Quantitative Aspects of Computed Tomography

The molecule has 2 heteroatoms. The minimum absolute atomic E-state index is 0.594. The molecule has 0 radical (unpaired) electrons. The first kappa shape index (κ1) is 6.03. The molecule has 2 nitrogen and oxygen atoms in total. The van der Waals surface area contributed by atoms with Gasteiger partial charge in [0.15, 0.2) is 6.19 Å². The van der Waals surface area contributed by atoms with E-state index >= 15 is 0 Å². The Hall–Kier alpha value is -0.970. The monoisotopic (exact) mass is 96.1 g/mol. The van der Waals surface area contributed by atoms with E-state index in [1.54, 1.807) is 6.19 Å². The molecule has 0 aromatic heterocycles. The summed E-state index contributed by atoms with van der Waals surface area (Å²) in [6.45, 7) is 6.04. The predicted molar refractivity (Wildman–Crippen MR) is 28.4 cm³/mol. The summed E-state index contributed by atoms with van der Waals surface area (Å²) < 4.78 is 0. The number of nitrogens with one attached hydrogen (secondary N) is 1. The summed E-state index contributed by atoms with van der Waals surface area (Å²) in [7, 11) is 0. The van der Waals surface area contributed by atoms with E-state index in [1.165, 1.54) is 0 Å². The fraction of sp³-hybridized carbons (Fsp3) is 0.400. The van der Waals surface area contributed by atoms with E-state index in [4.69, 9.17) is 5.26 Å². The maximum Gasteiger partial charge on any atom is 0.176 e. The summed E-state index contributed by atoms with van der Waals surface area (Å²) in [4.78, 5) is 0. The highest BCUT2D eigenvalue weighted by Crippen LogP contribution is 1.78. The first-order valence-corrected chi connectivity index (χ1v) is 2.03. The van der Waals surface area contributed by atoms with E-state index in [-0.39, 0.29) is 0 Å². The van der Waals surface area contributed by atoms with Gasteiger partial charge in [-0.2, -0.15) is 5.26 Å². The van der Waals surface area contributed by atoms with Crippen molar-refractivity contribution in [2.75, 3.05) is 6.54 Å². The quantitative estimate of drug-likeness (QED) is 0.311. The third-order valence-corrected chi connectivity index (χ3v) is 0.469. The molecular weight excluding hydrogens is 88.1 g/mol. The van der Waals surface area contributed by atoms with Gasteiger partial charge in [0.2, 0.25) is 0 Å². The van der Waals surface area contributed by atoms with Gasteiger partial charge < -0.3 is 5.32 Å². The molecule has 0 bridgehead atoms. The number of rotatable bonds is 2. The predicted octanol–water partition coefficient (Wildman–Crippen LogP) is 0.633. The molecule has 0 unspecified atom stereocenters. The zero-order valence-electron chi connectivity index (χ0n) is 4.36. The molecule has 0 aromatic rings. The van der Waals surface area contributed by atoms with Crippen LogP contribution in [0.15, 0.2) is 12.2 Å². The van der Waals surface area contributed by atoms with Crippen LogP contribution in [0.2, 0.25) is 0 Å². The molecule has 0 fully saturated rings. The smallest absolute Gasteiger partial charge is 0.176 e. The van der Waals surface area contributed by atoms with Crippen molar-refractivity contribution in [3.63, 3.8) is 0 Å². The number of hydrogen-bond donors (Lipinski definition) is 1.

Computed tomographic (C.T.) images are stored digitally as arrays of C.T. numbers, the elements of which are strongly related to the linear X-ray attenuation coefficients of the corresponding tissue volumes in the patient. This thesis is concerned with this quantitative information. Relating measured C.T. numbers to the properties of materials requires the ability to compute attenuation coefficients from compositions and densities. Numerical techniques have been used in the present work to produce formulae which are much simpler and more accurate than those currently used. Dual energy computed tomography permits the computation of parameters such as tissue densities and effective atomic numbers which may have more clinical relevance than the attenuation coefficient. A dual energy capability has been developed for the Wellington Hospital G.E. 8800 scanner. A simple algorithm has been developed for computing electron densities from dual energy C.T. scans. A spine mineral measurement procedure has been developed for the 8800 scanner which reports both single and dual energy bone measurements. A computationally efficient algorithm has been derived for the calculation of true mineral concentration and cancellous tissue density from dual energy C.T. measurements. Measurements on 31 volunteers compare well with published normal ranges for single energy C.T. Both single energy C.T. spine mineral densitometry and dual photon absorptiometry are prone to errors due to variable fat content, leading to ambiguity in interpreting the results of measurements on patients with anorexia nervosa. Measurements on 68 anorexic patients gave an average single energy value 18 % lower than that for the volunteers. The average mineral concentration determined from dual energy measurements was 19% lower, confirming that there is a genuine loss of mineral. Neither the single or dual energy mineral measurements showed any protective effect from the use of estrogen contraceptive pills, but both measurements correlated positively with the level of exercise at the time of examination, and with the duration of high calcium intake during adolescence. The dual energy mineral measurement showed no significant improvement in patients who had recovered from anorexia nervosa. Differences in image texture seen in C.T. images of the vertebral body reflect differences in the gross structure of the cancellous bone tissue. An in vivo study on vertebrae from 9 sheep was not useful in correlating the C.T. appearances of the cancellous tissue with scanning electron microscope (SEM) images of the same tissue because the characteristic appearances noted in humans were not present in the sheep specimens. However correlations between C.T. measurements of sheep vertebrae and trabecular bone volumes determined from SEM images of the same sections give linear regression correlation coefficients of 0.87 for the single energy measurement and 0.81 for the dual energy measurement. A study using human tissue is under way, but insufficient specimens had become available at the time of writing to be reported in detail here.